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Gentle Power

I have a confession to make.

I've always found Mary a bit intimidating.

Crazy, I know, but there's something about her being the only human who ever lived without sin that's always made me feel like she couldn't possibly help but frown on the rest of us. I've always marveled at those who were able to call on her for comfort, because it seemed to me that her glow of purity couldn't possibly function as anything but a glaring spotlight on how flawed the rest of us were.

My mind, I must confess, still rather sees it that way. But recently I had an encounter that reminded me that the highest knowledge doesn't come from my mind.

Back in May, the image of Our Lady of Guadalupe visited my midwestern church. The story of Juan Diego has always been a favorite of mine, and if I have thought vaguely of traveling to Mexico to see his miraculous cloak. If that's possible, it won't be for many years, so I was delighted to learn that the image was coming to me. I couldn't wait to see it, but I must admit that I was entirely unprepared for the actual experience of it.

Her gentleness was undeniable; I puzzled over how I might ever have seen her as aloof and intimidating. Her words to Juan Diego--"am I not your mother?"--suddenly rang true in a way that they never had before. I could have sat at her feet forever and simply absorbed the peace and gentleness that she radiated, and I know that I was not alone in that. Nearly everyone in the church was moved to tears at one time or another, or continuously.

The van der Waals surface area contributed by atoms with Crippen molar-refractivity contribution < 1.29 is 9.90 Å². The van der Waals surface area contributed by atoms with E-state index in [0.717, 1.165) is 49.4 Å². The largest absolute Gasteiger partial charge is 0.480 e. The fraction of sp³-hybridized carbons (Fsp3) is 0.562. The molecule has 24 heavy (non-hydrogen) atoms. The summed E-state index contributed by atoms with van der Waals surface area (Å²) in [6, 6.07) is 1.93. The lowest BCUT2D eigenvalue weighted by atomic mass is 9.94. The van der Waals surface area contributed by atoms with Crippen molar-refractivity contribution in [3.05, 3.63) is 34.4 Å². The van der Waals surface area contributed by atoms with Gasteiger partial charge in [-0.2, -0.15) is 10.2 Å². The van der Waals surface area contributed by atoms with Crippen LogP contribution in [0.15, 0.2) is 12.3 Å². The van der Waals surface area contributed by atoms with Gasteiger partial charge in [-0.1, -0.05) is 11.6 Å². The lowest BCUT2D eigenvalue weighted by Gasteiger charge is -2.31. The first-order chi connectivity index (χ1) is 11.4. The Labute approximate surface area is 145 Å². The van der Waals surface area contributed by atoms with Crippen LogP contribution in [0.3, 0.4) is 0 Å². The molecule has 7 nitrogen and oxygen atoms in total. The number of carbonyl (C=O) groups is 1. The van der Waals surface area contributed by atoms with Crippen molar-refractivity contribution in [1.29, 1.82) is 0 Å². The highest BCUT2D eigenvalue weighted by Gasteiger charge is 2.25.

It's really impossible for me to describe the way that the power of her gentle, loving spirit washed over everyone in her presence--it's certainly nothing I was prepared for in viewing an image, and I have delayed making this post for weeks in hopes that words would come to me that would allow me to share something of what I saw and felt in that church that day, but they have not come. I can only say that I cannot even begin to imagine the experience of someone like Juan Diego, or Bernadette, to feel the full force of her presence--it is on one hand difficult to imagine surviving such intensity and in another quite easy to understand how their lives were so completely transformed.

Perhaps, in the end, it is just as well that the experience defies description. It is one everyone should experience firsthand.



This post first appeared on CatholicInside, please read the originial post: here

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Gentle Power

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